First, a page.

Preliminary Roadside Analysis: Free Motion to Suppress FSTs


Based upon the newly added provisions of MCL 257.43a and amended sections of MCL 257.625a regarding the use of preliminary roadside analysis to investigate drunk and drugged driving cases, Michigan has become the first state in the country to mandate that a person must perform field sobriety tests, but lawmakers have unwittingly opened the door for creative motion practice to exclude field sobriety tests from drunk driving cases

Failure to stand like a crane or walk like a chicken upon a police officer's command in drunk driving cases is now punishable by a civil infraction, unless the motorist is operating a commercial vehicle in which case it is actually a crime to refuse to perform these ridiculous tests. As MCL 257.625a states in relevant part:

(d) Except as provided in subsection (5), a person who refuses to submit to a preliminary roadside analysis upon a lawful request by a peace officer is responsible for a civil infraction.

. . . .

(4) A person who was operating a commercial motor vehicle and who is requested to submit to a preliminary roadside analysis under this section shall be advised that refusing a peace officer's request to take a test described in this section is a misdemeanor punishable by imprisonment for not more than 93 days or a fine of not more than $100.00, or both, and will result in the issuance of a 24-hour out-of-service order.

When this matter came before the Michigan House and Michigan Senate, I immediately sent emails to State Representative Dan Lauwers, who sponsored House Bill 5385 (2014), and Senator Phil Pavlov, who sponsored Senate Bill 0865 (2014). I followed up with telephone calls. Both of these lawmakers are from St. Clair County where a terrible drugged driving accident spurred them to sponsor this reckless law. Neither could be bothered or take the time to respond to me, even though I am president of the Criminal Defense Attorneys of Michigan and one of the state's most vocal DUI defense attorneys. Hard cases make bad law, gentlemen. 

As an organization, the Criminal Defense Attorneys of Michigan opposed these laws and warned lawmakers that they were making a terrible mistake.  Frankly, these laws are unconstitutional. You cannot force a person to perform field sobriety tests. Pennsylvania v. Muniz, 496 U.S. 582 (1990). Moreover, these laws implicate the Americans With Disabilities Act. How can a paraplegic perform the Walk and Turn or the One Leg Stand? Will a person diagnosed with dyslexia, who has difficulty with phonological awareness, phonological decoding, and auditory short-term memory be required to recite the alphabet and count backward? Are those so-called "tests" that were wholly invented by police officers even remotely accurate at predicting impairment? 

The worst aspects of the bills were finally gutted before final passage. The original bill would have resulted in a one-year suspension and six points being added to a person's license for refusing to submit to a roadside saliva test for drugs, something that no one in the scientific community could support as forensically sound.  You can read all about saliva testing for drugs and alcohol and oral fluids testing on my site.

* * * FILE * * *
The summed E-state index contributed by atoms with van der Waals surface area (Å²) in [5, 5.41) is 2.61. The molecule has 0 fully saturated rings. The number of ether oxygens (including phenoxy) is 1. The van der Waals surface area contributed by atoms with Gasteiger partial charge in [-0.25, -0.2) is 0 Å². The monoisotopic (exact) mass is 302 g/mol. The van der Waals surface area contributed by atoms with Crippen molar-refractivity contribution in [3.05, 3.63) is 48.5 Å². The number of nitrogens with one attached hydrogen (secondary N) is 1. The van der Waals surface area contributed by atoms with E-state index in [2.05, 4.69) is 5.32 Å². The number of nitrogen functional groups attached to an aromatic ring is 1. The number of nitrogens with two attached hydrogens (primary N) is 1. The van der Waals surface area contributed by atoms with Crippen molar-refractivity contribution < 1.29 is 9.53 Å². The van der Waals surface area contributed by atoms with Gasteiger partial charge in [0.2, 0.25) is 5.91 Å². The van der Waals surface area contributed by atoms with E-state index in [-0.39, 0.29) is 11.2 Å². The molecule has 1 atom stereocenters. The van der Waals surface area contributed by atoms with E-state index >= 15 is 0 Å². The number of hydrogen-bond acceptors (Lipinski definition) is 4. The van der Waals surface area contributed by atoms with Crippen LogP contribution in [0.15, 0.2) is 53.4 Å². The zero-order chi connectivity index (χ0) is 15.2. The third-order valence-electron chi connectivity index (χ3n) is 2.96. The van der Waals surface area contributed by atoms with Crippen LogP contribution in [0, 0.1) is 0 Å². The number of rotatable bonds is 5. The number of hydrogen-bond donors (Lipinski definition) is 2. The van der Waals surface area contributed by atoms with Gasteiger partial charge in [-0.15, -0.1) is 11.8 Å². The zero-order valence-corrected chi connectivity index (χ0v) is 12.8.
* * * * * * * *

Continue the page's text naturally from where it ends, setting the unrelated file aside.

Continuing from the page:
Public Act 315 became effective on January 12, 2015. It claims to compel performance of a preliminary breath test (PBT) and field sobriety tests. These are collectively referred to as "preliminary roadside analysis" contained in the provisions of MCL 257.625a. The final language swapped out PBT for "preliminary roadside analysis." But a PBT is not admissible into evidence because it is considered too unreliable, and this has been longstanding law in Michigan. The statute mimics earlier versions of the PBT law and limits the introduction of these tests, stating in relevant part that:

(b) The results of a preliminary roadside analysis are admissible in a criminal prosecution for a crime enumerated in section 625c(1) or in an administrative hearing for 1 or more of the following purposes:

(i) To assist the court or hearing officer in determining a challenge to the validity of an arrest. This subparagraph does not limit the introduction of other competent evidence offered to establish the validity of an arrest.

(ii) As evidence of the defendant's breath alcohol content, if offered by the defendant to rebut testimony elicited on cross-examination of a defense witness that the defendant's breath alcohol content was higher at the time of the charged offense than when a chemical test was administered under subsection (6).

(iii) As evidence of the defendant's breath alcohol content, if offered by the prosecution to rebut testimony elicited on cross-examination of a prosecution witness that the defendant's breath alcohol content was lower at the time of the charged offense than when a chemical test was administered under subsection (6).

Because lawmakers included these changes under the old PBT statute, field sobriety tests, while mandatory, are no longer generally admissible.  And here's the best part: I am freely sharing this motion with every one of my closest criminal defense attorney friends, which number around 800 criminal defense lawyers. I am also sharing it with you here online, so feel free to make good use of this motion.

Sgt. Perry Curtis, head of the Michigan State Police Alcohol Enforcement Division, agrees that field sobriety tests are no longer admissible. He has confirmed that judges in Berrien County, Jackson County and Lansing have suppressed field sobriety tests as a result of the new statutory language.